Tie doesn't go to Harman, W.Va. SC says

John O'Brien Sep. 10, 2009, 10:24am


CHARLESTON, W.Va. (Legal Newsline) - The West Virginia Supreme Court decided Sept. 3 that a tie vote that resulted from Chief Justice Brent Benjamin being told he should've recused himself in a case is not enough to affirm a $50 million verdict in a controversial case.

The Court also ordered Massey Energy to post a $55 million bond, representing the verdict awarded Harman Mining Co. by a Boone County jury plus one year of interest in a case over a coal supply contract.

Arguments in the case were heard Tuesday.

"(B)y retroactively imposing a tie vote, (Harman Mining), in a manner contrary to well-accepted principles of appellate procedure, seek once again to constrain this court's discretion to proceed on remand," the order said.

"Plainly stated, this court has not yet reached a final decision in this matter and therefore cannot be equally divided.

The U.S. Supreme Court ruled in June that Chief Justice Brent Benjamin should have recused himself from the case because of campaign support from Massey CEO Don Blankenship.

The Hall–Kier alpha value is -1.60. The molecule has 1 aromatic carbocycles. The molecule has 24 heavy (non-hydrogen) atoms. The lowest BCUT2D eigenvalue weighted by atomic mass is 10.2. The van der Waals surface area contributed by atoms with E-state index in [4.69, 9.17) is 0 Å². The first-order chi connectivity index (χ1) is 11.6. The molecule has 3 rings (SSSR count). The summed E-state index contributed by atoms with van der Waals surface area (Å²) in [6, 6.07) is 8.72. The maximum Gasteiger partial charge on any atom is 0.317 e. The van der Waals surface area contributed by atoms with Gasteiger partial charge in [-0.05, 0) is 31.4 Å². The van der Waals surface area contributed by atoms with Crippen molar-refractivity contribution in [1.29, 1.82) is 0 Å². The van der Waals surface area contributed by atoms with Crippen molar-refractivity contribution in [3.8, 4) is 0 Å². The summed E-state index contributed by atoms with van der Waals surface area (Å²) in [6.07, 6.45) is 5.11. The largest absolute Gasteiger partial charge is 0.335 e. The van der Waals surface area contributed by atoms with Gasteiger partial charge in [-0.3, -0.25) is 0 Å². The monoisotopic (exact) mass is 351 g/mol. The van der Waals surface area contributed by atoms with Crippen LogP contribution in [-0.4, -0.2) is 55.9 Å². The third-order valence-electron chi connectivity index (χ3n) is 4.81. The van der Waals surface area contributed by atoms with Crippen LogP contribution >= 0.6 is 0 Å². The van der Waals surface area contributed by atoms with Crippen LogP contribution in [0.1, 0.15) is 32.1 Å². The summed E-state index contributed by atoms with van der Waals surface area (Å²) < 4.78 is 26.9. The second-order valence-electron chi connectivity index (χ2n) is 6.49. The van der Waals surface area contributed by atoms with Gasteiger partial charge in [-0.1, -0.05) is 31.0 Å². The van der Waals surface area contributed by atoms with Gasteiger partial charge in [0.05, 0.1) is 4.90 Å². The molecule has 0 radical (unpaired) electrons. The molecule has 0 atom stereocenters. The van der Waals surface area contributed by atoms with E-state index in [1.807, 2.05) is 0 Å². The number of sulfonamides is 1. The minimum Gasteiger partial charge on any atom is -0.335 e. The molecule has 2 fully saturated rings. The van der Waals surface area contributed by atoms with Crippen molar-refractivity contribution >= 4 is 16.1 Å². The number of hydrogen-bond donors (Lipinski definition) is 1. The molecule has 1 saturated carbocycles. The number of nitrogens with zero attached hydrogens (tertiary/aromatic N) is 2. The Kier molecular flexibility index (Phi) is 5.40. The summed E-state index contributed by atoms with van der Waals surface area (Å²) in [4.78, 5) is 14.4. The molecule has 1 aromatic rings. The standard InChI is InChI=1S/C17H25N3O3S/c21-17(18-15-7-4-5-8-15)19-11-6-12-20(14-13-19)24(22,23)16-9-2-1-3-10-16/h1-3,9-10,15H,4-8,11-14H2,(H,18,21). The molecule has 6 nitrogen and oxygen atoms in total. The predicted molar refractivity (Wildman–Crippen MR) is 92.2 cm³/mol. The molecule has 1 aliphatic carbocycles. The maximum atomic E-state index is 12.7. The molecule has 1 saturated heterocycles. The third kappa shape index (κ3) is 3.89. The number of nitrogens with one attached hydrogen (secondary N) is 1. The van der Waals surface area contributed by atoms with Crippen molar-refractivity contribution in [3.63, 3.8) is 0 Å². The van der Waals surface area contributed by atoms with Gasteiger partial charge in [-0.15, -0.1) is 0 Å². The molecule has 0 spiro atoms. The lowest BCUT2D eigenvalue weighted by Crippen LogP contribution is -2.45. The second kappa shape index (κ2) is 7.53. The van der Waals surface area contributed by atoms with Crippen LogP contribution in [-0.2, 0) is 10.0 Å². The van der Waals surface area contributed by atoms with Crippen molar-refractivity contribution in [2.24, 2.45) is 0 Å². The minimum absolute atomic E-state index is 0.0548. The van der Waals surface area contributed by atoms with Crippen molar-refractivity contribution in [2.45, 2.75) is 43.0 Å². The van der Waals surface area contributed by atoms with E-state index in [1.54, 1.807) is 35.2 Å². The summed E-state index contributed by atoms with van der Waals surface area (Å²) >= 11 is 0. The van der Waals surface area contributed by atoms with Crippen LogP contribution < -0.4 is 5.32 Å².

The case concerns a coal supply contract.

Hoping to unseat Justice Warren McGraw in 2004, Blankenship spent more than $3 million in support of Benjamin through an independent expenditure group called "And For the Sake of the Kids."

When the $50 million verdict against Massey came before the Court in 2007, Benjamin twice refused to step down.

The state Supreme Court overturned the verdict in Nov. 2007 with a 3-2 vote, then again by the same vote in April after then-Chief Justice Spike Maynard recused himself.

Photographs had surfaced of Maynard and Blankenship on vacation in Monaco. The two, lifelong friends from Mingo County, said they were coincidentally vacationing at the same place at the same time, and Maynard provided documentation to show he paid his own way.

Harman owner Hugh Caperton complained throughout that Benjamin should have taken himself off the case. Supreme Court Justice Larry Starcher agreed, recusing himself in the hopes Benjamin would do the same.

Benjamin refused and insisted that he cannot control spending outside his campaign. The U.S. Supreme Court voted 5-4 that he should've recused himself.

From Legal Newsline: Reach John O'Brien by e-mail at jobrienwv@gmail.com.

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